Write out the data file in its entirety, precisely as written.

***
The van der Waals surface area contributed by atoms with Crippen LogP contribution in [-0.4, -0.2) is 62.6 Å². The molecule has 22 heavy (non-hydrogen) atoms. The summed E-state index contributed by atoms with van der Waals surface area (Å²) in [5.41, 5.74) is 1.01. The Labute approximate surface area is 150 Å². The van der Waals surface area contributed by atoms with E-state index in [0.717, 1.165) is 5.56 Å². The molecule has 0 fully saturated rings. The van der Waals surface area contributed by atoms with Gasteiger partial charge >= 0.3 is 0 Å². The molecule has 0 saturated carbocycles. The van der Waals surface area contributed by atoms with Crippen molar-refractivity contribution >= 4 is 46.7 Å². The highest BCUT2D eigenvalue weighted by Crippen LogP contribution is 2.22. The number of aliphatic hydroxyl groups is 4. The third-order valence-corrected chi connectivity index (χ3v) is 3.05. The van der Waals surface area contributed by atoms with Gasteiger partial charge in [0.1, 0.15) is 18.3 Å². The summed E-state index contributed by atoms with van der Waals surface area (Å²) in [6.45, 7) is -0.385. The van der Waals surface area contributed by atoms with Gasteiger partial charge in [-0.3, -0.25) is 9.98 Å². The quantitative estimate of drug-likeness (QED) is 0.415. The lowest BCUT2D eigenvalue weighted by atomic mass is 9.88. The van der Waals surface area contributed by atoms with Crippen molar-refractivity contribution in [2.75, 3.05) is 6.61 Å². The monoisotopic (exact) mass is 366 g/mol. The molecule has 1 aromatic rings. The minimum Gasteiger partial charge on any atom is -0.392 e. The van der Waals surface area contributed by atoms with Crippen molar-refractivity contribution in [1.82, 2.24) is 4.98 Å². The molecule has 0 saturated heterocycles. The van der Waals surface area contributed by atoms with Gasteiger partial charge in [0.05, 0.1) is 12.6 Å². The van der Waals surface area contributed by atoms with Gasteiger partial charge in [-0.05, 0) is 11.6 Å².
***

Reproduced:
The van der Waals surface area contributed by atoms with Crippen LogP contribution in [-0.4, -0.2) is 62.6 Å². The molecule has 22 heavy (non-hydrogen) atoms. The summed E-state index contributed by atoms with van der Waals surface area (Å²) in [5.41, 5.74) is 1.01. The Labute approximate surface area is 150 Å². The van der Waals surface area contributed by atoms with E-state index in [0.717, 1.165) is 5.56 Å². The molecule has 0 fully saturated rings. The van der Waals surface area contributed by atoms with Gasteiger partial charge >= 0.3 is 0 Å². The molecule has 0 saturated carbocycles. The van der Waals surface area contributed by atoms with Crippen molar-refractivity contribution >= 4 is 46.7 Å². The highest BCUT2D eigenvalue weighted by Crippen LogP contribution is 2.22. The number of aliphatic hydroxyl groups is 4. The third-order valence-corrected chi connectivity index (χ3v) is 3.05. The van der Waals surface area contributed by atoms with Gasteiger partial charge in [0.1, 0.15) is 18.3 Å². The summed E-state index contributed by atoms with van der Waals surface area (Å²) in [6.45, 7) is -0.385. The van der Waals surface area contributed by atoms with Gasteiger partial charge in [-0.3, -0.25) is 9.98 Å². The quantitative estimate of drug-likeness (QED) is 0.415. The lowest BCUT2D eigenvalue weighted by atomic mass is 9.88. The van der Waals surface area contributed by atoms with Crippen molar-refractivity contribution in [2.75, 3.05) is 6.61 Å². The monoisotopic (exact) mass is 366 g/mol. The molecule has 1 aromatic rings. The minimum Gasteiger partial charge on any atom is -0.392 e. The van der Waals surface area contributed by atoms with Crippen molar-refractivity contribution in [1.82, 2.24) is 4.98 Å². The molecule has 0 saturated heterocycles. The van der Waals surface area contributed by atoms with Gasteiger partial charge in [0.05, 0.1) is 12.6 Å². The van der Waals surface area contributed by atoms with Gasteiger partial charge in [-0.05, 0) is 11.6 Å².